On Wednesday, the southern state of Tamil Nadu is celebrating the 1,034th Sathaya Vizha marking the birth anniversary of one of the greatest emperors of the country – King Rajaraja Chola.
Rajaraja Chola-I, who was born as Arulmozhi Varman, is also known as Arunmozhi Udayar and respectfully as Periya Udayar. Rajaraja Chola is credited for ending the 30 year period of the stalemate of the Chola dynasty. As an able king, Rajaraja Chola ruled for the period of next 20 years, achieving so many victories that when he died in 1014 AD, he was beyond dispute the lord paramount of Southern India.
The territory of Rajaraja Chola- I included modern day’s Tamil Nadu, Karnataka, Kerala, Sri Lanka and parts of Andhra Pradesh and Orissa.
The conquests of Rajaraja Chola
In the first 8 years of his reign, Rajaraja Chola-I consolidated and augmented his army. Since ages, the Pandyas, Cheras and Sinhala were against the Cholas. The first attack was on Chera King Bhaskara Ravi Varman Thiruvadi and in this campaign in Kerala, Rajaraja I destroyed a fleet in the port of Kandalur. However, some history records say that the port was under Pandyas. This conquest led him to assume the title “Mummudi Chola” which meant the wearer of three crowns Chera, Chola and Pandya.
In 991 AD, a king named Mahinda V of Sri Lanka (formerly called Ceylon) mutinied against him and fled to take refuge in the Southern region of the Island. Rajaraja I, who was waiting for such an opportunity to attack Sri Lanka, raided the island in 993 AD. The army of Rajraja I crossed the ocean by ships, burnt Sri Lanka and destroyed Anuradhapura, the capital of the Sinhala kings of Sri Lanka. Rajaraja could win half of the northern island of Sri Lanka and his son Rajendra Chola-I won rest of the territories in the island.
In 998-999 AD, Rajaraja Chola captured parts of modern Karnataka from the Ganga Kings. By the turn of the millennium, the Western Chalukyan dynasty had risen to prominent power in North of Cholas. Rajaraja I was victorious against the Western Chalukyan King Satyasraya. When the war with the Western Chalukyas concluded the Tungabhadra river became the northern frontier of the Chola Kingdom. He conquered Vengi and subsequently Kalinga. Raja Raja Chola is also said to have captured the Laccadive Islands and Maldives Islands.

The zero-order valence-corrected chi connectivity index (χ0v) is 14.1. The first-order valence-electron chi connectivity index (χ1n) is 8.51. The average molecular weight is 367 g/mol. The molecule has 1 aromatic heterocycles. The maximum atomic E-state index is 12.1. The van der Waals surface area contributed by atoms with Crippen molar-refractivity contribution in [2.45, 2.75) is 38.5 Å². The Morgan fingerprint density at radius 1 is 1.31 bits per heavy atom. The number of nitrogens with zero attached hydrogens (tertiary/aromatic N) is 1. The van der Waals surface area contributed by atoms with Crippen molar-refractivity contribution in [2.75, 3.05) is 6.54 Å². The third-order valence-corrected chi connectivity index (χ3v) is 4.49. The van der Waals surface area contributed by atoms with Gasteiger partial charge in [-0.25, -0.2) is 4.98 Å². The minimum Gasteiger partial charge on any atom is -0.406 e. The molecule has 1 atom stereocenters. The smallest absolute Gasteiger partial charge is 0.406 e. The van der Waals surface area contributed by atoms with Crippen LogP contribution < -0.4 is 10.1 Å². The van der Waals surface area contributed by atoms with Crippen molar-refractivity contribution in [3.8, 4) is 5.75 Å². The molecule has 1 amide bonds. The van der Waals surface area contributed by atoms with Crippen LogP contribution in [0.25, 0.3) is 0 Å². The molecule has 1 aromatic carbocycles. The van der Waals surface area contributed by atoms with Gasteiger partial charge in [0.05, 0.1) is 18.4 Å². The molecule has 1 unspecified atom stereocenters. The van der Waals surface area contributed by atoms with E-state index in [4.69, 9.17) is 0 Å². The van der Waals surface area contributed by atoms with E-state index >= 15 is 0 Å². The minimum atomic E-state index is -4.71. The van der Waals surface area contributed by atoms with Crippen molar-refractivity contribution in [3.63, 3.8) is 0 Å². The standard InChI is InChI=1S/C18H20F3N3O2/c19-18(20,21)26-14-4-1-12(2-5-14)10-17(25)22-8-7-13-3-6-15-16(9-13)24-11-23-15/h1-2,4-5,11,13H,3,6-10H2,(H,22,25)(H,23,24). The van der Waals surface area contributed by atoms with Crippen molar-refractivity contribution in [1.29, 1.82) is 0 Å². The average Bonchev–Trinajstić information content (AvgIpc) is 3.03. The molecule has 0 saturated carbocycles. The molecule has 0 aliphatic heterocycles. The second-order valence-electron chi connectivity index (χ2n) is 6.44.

Raja Raja Chola – A champion of Art and Culture
In 1010, Raja Raja built the grand Brihadisvara Temple, also called Rajarajesvaram temple, in Thanjavur dedicated to Lord Shiva. The temple and the capital acted as a centre of both religious and economic activity. It is one of the largest temples in India and is an example of Dravidian architecture during the Chola period. The temple turned 1000 years old in 2010. It is also known as Peruvudaiyar Kovil.
The temple is part of the UNESCO World Heritage Site known as the “Great Living Chola Temples”, with the other two being the Gangaikonda Cholapuram and Airavatesvara temple.
The temple was built by him on a command given by Lord Shiva in his dream. The temple is a testimony to the Chola power and wealth at the time of Rajaraja Chola I. The stories of Rajaraja Chola’s conquest have been engraved on the walls of this temple.
Rajaraja Chola embarked on a mission to recover the hymns after hearing short excerpts of Thevaram in his court. He sought the help of Nambiyandar Nambi. Rajaraja thus became to be known as ‘Tirumurai Kanda Cholan’ meaning one who saved the Tirumurai. Till Rajaraja Chola, Shiva temples only had images of god forms, but after the advent of Rajaraja, the images of the Nayanar saints were also placed inside the temple.
Rajaraja through Nambi arranged the hymns written by three saint poets Sambandar, Appar and Sundarar and ensured that these were sung in all the temples and provided for the upkeep of this service, a tradition which is continued till date. This is perhaps the greatest service to Hinduism and Tamil by Rajaraja Chola-I.
Rajaraja Chola is also credited for being a great temple builder. He also built Tiruvalisvaram temple at Brahmadesam in Tamil Nadu, Uttarakailash at Tiruvadi, Vaidyanath temple at Tirumalavadi, Tamil Nadu.
Though Rajaraja was an ardent devotee of Shiva, he remained a truly secular king. He and his family donated lavishly to build Vinnagarams – Vishnu temples. When the Srivijaya king of present Indonesia approached Rajaraja to help him in constructing a Buddha Vihara, he had donated an entire village, Anaimangalam near Nagappattinam for the purpose and for the upkeep of the Chudamani Vihara in Nagappattinam.
2. Tamil Nadu School Board textbooks